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Editor’s Note: This article previously appeared in a different format as part of The Atlantic’s Notes section, retired in 2021.

“There are things like writing fiction or writing poetry where it’s not clear what it means for a computer to be able to do it, since the machine cannot directly experience the emotions you’re trying to convey,” —computer scientist Jaime Carbonell, on teaching machines to write like humans.

“It’s presumptuous and patronizing to think a different religion is going to follow the same basic trajectory as Christianity,”— Shadi Hamid, author of a new book on Islam.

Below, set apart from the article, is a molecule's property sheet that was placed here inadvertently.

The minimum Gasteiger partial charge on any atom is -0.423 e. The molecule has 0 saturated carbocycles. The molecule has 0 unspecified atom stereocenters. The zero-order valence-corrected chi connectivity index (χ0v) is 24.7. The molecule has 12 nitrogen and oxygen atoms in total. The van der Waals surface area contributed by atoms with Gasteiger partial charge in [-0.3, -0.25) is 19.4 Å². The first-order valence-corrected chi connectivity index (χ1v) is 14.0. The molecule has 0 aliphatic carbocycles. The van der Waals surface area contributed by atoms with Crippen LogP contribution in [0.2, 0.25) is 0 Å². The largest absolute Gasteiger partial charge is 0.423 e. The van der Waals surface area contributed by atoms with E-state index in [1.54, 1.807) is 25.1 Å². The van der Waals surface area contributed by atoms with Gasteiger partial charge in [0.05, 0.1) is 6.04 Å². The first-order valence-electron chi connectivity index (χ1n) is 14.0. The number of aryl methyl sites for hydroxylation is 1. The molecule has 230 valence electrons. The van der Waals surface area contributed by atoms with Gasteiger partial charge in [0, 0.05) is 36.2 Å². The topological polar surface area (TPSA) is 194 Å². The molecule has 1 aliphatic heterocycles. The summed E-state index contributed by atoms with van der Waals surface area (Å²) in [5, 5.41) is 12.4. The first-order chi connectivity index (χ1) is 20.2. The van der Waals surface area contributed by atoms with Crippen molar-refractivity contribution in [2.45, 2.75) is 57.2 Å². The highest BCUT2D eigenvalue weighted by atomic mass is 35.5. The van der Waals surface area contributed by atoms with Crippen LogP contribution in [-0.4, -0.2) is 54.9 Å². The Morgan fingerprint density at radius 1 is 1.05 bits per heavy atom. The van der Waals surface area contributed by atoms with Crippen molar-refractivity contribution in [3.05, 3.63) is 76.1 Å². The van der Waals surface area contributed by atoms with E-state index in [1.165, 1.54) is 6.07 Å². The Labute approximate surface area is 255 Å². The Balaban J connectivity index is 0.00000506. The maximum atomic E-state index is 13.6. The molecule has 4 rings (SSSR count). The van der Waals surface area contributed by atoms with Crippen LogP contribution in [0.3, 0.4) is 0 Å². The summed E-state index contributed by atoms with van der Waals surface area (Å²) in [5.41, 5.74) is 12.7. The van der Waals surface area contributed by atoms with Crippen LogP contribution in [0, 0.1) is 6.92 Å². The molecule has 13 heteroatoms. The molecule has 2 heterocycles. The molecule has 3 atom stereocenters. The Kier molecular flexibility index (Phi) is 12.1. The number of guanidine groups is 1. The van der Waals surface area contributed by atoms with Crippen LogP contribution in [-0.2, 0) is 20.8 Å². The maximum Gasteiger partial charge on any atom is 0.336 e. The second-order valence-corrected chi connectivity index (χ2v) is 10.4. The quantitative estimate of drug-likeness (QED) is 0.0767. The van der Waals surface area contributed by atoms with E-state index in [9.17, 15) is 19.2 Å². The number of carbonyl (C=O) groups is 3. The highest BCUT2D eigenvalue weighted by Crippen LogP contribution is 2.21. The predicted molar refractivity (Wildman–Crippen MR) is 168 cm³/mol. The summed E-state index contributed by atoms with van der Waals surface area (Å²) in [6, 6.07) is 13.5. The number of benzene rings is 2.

“I don’t think we really believe those people. To live is to have at least some regrets, and if you don’t, there’s a concern that maybe you aren’t learning sufficiently,”—psychology professor Thomas Gilovich, on people who say they live with no regrets.

(Previous quotes from our sources here)